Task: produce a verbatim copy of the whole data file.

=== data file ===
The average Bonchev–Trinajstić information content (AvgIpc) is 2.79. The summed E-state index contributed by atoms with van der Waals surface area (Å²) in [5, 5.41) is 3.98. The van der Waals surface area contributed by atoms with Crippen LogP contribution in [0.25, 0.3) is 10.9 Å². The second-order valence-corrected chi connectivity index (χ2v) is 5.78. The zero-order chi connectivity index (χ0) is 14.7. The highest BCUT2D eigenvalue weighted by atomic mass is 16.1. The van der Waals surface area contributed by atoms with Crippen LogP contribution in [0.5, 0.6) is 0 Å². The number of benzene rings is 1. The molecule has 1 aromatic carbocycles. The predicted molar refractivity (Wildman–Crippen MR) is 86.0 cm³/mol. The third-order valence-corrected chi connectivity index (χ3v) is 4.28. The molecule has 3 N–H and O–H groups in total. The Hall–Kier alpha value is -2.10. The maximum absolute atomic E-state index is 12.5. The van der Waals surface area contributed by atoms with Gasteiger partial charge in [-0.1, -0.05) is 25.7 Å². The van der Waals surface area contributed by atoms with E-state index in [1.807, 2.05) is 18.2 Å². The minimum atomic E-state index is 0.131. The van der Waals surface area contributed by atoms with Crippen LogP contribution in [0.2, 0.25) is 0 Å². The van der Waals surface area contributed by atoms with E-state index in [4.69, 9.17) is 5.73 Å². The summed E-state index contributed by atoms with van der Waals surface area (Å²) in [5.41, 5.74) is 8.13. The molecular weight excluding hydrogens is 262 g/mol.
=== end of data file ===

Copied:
The average Bonchev–Trinajstić information content (AvgIpc) is 2.79. The summed E-state index contributed by atoms with van der Waals surface area (Å²) in [5, 5.41) is 3.98. The van der Waals surface area contributed by atoms with Crippen LogP contribution in [0.25, 0.3) is 10.9 Å². The second-order valence-corrected chi connectivity index (χ2v) is 5.78. The zero-order chi connectivity index (χ0) is 14.7. The highest BCUT2D eigenvalue weighted by atomic mass is 16.1. The van der Waals surface area contributed by atoms with Crippen LogP contribution in [0.5, 0.6) is 0 Å². The number of benzene rings is 1. The molecule has 1 aromatic carbocycles. The predicted molar refractivity (Wildman–Crippen MR) is 86.0 cm³/mol. The third-order valence-corrected chi connectivity index (χ3v) is 4.28. The molecule has 3 N–H and O–H groups in total. The Hall–Kier alpha value is -2.10. The maximum absolute atomic E-state index is 12.5. The van der Waals surface area contributed by atoms with Gasteiger partial charge in [-0.1, -0.05) is 25.7 Å². The van der Waals surface area contributed by atoms with E-state index in [1.807, 2.05) is 18.2 Å². The minimum atomic E-state index is 0.131. The van der Waals surface area contributed by atoms with Crippen LogP contribution in [0.2, 0.25) is 0 Å². The van der Waals surface area contributed by atoms with E-state index in [4.69, 9.17) is 5.73 Å². The summed E-state index contributed by atoms with van der Waals surface area (Å²) in [5.41, 5.74) is 8.13. The molecular weight excluding hydrogens is 262 g/mol.